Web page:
A new Illinois Unlawful Use of a Weapon law (UUW) takes effect in 2018 regarding Illinois criminal gun charges. Non-violent first offenders of Unlawful Use of Weapon or Aggravated Unlawful Use of Weapon under the age of 21 will get a new alternative sentencing program designed to help them rehabilitate. Repeat offenders, on the other hand, will face harsher minimum sentences (covered in Illinois Gun Crime Reloaded, Part 2). The Illinois criminal defense attorneys at Fagan, Fagan & Davis can help assess your eligibility.
The First Time Weapon Offender Program
For now, let's take a look at the new program for first offenders under the age of 21. This part of the new Illinois criminal law is a very positive step for those who qualify, creating an alternative sentence that can avoid prison time and avoid a conviction from being entered on the record. There are many restrictions that limit application to the program. Most significantly, the defendant must be under 21 years old and cannot have had a conviction or “delinquent minor” judgment for a violent crime. Also, the UUW is ineligible for diversion if charged alongside a count alleging a crime of violence. Both the defendant and the State's Attorney must consent to apply for the program, and the defendant must then submit a plea of guilty and application to the Court for sentencing under the First Time Weapon Offender Program. The Court then weighs factors including the age of the defendant, the nature of the offense, and other circumstances against the risk to public safety. The presentation of these factors will be a key focus for Illinois Criminal Defense attorneys seeking this sentence for first time gun offenders. There is no formula assigning weight to any one factor over the others, so each judge may balance them differently, and a judge may even balance these factors differently from case to case. Additionally, experienced criminal defense attorneys can and should offer any available supporting circumstances for the consideration of the judge. Striking the “just right” sympathetic chord with the judge could be the difference between jail time and the new program.
How it works
The program itself is a relatively straightforward diversion using a probation-like structure to foster rehabilitation. The programs lasts for between 18 and 24 months. During that time, the defendant must not violate any criminal laws (in Illinois or elsewhere) and will be subject to random drug testing. The defendant is required to attempt to obtain employment, and attend courses toward a high school diploma, high school equivalency, or vocational training. Community service is a program requirement – a minimum of 50 hours. The program may also require residence at a facility, counseling, check-ins, educational classes, psychiatric treatment, and even GPS ankle bracelet monitoring, among other restrictions at the discretion of the program director.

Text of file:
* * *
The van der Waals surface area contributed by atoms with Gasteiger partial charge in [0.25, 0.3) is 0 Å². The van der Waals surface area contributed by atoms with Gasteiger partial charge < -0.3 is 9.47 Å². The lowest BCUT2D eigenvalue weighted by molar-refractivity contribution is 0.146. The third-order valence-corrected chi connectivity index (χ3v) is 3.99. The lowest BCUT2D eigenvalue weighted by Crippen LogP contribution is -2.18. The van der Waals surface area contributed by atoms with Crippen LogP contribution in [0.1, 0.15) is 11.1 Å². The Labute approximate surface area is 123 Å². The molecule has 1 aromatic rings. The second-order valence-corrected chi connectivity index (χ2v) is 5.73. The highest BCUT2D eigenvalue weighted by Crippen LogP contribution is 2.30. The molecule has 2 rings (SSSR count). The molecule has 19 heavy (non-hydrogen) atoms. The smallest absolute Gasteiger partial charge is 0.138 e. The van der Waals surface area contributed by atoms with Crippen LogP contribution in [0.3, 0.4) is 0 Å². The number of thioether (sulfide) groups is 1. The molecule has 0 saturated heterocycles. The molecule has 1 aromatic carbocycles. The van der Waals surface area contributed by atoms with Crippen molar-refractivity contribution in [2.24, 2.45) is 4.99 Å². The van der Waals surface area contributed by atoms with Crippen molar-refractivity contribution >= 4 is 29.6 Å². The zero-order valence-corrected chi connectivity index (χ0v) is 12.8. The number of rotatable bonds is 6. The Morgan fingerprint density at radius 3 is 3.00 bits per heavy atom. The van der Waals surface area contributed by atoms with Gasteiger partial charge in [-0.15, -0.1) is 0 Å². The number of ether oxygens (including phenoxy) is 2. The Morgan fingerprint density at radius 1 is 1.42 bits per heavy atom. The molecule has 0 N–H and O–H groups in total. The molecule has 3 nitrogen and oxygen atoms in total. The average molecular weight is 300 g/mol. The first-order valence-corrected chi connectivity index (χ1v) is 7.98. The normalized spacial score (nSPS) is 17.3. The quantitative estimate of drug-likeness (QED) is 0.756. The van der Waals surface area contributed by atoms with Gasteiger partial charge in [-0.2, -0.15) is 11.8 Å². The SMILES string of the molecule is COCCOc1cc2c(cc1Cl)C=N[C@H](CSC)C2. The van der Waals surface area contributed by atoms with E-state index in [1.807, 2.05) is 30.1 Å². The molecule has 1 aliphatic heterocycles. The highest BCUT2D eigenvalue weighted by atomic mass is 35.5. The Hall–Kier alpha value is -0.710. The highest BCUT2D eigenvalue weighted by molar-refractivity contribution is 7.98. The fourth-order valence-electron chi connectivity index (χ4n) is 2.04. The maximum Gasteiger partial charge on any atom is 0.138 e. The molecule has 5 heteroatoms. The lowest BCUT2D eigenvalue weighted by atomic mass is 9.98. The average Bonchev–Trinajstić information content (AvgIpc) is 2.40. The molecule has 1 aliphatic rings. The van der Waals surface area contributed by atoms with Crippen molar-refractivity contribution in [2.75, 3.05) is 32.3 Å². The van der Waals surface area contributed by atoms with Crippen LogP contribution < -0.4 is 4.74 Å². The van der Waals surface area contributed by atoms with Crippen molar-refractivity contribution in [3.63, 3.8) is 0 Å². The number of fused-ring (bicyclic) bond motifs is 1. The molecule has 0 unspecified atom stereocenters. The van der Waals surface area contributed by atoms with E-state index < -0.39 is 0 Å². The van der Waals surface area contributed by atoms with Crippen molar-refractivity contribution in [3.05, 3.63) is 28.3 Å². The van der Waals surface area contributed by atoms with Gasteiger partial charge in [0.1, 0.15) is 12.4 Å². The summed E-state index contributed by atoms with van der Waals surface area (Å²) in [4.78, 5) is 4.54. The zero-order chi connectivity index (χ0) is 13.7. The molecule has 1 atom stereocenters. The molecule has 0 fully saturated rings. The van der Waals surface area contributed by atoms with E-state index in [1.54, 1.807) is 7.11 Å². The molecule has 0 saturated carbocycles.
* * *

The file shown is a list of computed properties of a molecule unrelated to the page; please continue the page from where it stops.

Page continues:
The Payoff . . . and the Risk
As intense as the program sounds, it provides a clearly preferable alternative to prison for those who are eligible. Successful completion of the program will result in a dismissal of the gun charge, although participation in the program will be available as an aggravating factor in sentencing in the event of a violent criminal conviction occurring in the following 5 years after completion. In other words, the fact that a defendant was afforded this opportunity but later reoffended can be considered within the following 5 years, even if the program resulted in successful completion.
The program's requirements are narrow, the terms strict, and failure to fulfill any part of it could result in a conviction. However, this is a chance – think of it as a limited time offer – for non-violent first-time gun offenders to avoid a prison sentence and the resulting difficulties to employment and more. This special program is a “pilot program” that will expire on January 1, 2023 absent any further legislation.
Contact the law firm of Fagan, Fagan & Davis now for a free consultation if you or a loved one face UUW or AUUW charges in Illinois.
-this post was prepared with assistance of Northern Illinois Law School Student Avi Fagan